The next frontier isn't space my friends. It's the ability to stream on-demand.
With 3G (not to mention LTE) and Wi-Fi streaming technologies today, it isn't surprising to us that users with pervasive mobile devices like iOS devices, Android tablets, 5-inch AMOLED smartphones, and many others, are open to the idea of accessing their entertainment content (movies, music, games) directly from these devices in an on-demand manner. We saw how NVIDIA set the stage at E3 with Project Shield, which when launched, would allow gamers to stream games directly to their HDTVs and Shield gamepads. Wouldn't it be cool if you can do the same on your iOS, Android or Windows Phone device for TV shows, movies and music videos?
The current trend of archiving all your content in Blu-ray Discs or terabytes of storage (SSD, HDD, you name it), and then accessing them from a media center, or network attached storage, streamed via HDMI cables to your HDTV, is still widely practiced of course, but the number of users shifting their viewing habits from a bona fide couch potato to a lean-back device-using bedroom type lounger is a growing trend (not to mention the ones who take these devices to their bathrooms, or mount them at the back of their car seats to silence the kids).
Ask anyone using Spotify Premium for iOS or Android (the S$9.99-equivalent all-you-can-listen music streaming service for mobile devices) if they'll consider archiving their music CDs or MP3s ever again, they'll probably think twice. This is because the app itself allow them to select from a repertoire, no wait, a reservoir, of music, that to sift through what they did on cassette tapes, MiniDiscs, CDs, MP3s and FLAC files would be a chore. Not only that, Spotify allows users to collaborate on music playlists, listen to what their friends are listening to and even play them offline (if they're on a plane or remote location without internet access). Hey, we even did a complete guide on Spotify for HardwareZone readers.
There are indeed many existing entertainment apps you can find that allow you to stream content to your mobile tablets and smartphones, even in our region today. But they are mainly fly-by-night apps with questionable quality and legality, rudimentary search and playlist functions, and most of them do not provide you with the supplementary information or packaged entertainment that you get from the established entertainment apps that our overseas peers have, such as HBO GO, HULU+, VEVO HD and NetFlix.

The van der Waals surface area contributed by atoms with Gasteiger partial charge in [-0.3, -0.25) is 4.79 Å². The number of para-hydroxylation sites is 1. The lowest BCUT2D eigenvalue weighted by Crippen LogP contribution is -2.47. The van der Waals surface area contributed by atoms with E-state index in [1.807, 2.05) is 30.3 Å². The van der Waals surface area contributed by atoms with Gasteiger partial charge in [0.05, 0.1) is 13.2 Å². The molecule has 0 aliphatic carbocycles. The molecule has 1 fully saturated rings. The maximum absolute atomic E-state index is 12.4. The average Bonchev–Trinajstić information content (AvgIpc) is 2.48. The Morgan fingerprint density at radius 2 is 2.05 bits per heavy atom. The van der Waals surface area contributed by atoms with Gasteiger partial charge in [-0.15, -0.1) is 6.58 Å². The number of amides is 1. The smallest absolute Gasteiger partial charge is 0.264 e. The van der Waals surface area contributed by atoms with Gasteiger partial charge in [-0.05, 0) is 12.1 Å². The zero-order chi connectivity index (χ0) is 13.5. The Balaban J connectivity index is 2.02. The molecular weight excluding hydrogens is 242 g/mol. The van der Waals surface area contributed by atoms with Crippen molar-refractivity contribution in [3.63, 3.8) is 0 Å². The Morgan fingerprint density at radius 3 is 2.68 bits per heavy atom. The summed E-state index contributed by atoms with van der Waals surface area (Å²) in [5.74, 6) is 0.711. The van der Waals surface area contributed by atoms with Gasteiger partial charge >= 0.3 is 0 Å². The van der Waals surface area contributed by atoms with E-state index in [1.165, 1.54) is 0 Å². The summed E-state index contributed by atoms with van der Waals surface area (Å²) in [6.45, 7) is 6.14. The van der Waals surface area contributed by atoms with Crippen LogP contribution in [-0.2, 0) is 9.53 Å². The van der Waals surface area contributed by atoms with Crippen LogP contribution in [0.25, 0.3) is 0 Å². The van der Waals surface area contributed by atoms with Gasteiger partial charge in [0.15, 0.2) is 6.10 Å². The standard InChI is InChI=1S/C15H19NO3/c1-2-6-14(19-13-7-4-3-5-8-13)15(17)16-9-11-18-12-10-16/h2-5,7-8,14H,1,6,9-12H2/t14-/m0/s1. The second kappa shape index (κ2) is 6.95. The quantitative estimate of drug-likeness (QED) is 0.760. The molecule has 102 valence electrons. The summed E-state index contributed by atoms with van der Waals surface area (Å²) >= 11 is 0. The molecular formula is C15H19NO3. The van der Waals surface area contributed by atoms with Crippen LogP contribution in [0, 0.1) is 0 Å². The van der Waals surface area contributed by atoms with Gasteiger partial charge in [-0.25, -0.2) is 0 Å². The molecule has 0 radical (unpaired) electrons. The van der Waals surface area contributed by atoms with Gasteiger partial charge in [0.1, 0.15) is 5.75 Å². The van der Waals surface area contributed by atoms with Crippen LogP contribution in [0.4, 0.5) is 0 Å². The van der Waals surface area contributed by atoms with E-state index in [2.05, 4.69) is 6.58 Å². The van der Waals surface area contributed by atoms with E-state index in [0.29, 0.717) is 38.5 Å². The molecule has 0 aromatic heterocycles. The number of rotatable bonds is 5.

Which of course, then begs the question. If a fly-by-night entertainment app can exist in our ecosystem, why can't these other established, more profound entertainment apps make their way to our shores sooner?
There are many reasons. Off the top of our heads, we figured they might range from copyright protection, licensing, content and cultural restrictions, language, resources to studio and government regulations. It is also understandable that there are many partners involved when it comes to making a unique program such as a TV show, movie or music video accessible via their customer's personal mobile device. Most of these shows are same-day telecast, meaning they are made available on the app as soon as they are on broadcast television.
Thus, it is left to be seen if these apps will ever make it here at all. Spotify's entry into Singapore and Malaysia is indeed a good sign. Let's hope the rest will do the same sometime soon.
For this feature in particular, we'll delve a little deeper into the first three apps we mentioned - HBO GO, HULU+ and VEVO HD. All screenshots you see in this feature were taken from an iPad 2.
The HBO GO iPad, iPhone and Android app is currently available only in the United States (and Hong Kong here). The app was launched as part of the mobile service to the HBO GO website for US subscribers on 29 April 2011. Within the first week of launch in the US, the app was downloaded more than one million times. Most of HBO GO's content include its original programming, movies, specials, documentaries, sports and late night shows. To date, HBO and Cinemax have 40 million subscribers in the US alone.
To subscribe to HBO GO, the user has to be an existing digital cable customer with a HBO subscription residing in the United States (or in the case of HBO GO Hong Kong, subscribers residing in Hong Kong). We do know that HBO GO is available through some streaming players like the Roku and Xbox 360, but there are similar restrictions, such as a HBO GO subscription, Xbox Live Gold subscription and so on.
For most of us in South-East Asia, with existing HBO subscriptions on cable, it is definitely a pity if we're unable to enjoy what our Hong Kong peers are getting. Imagine being able to watch Game of Thrones at the exact time that it's made available on the HBO channel on cable TV, without having to go home. It's definitely a change in lifestyle, and perhaps, how we treasure our digital mobile devices in comparison to how we relate to them in the past.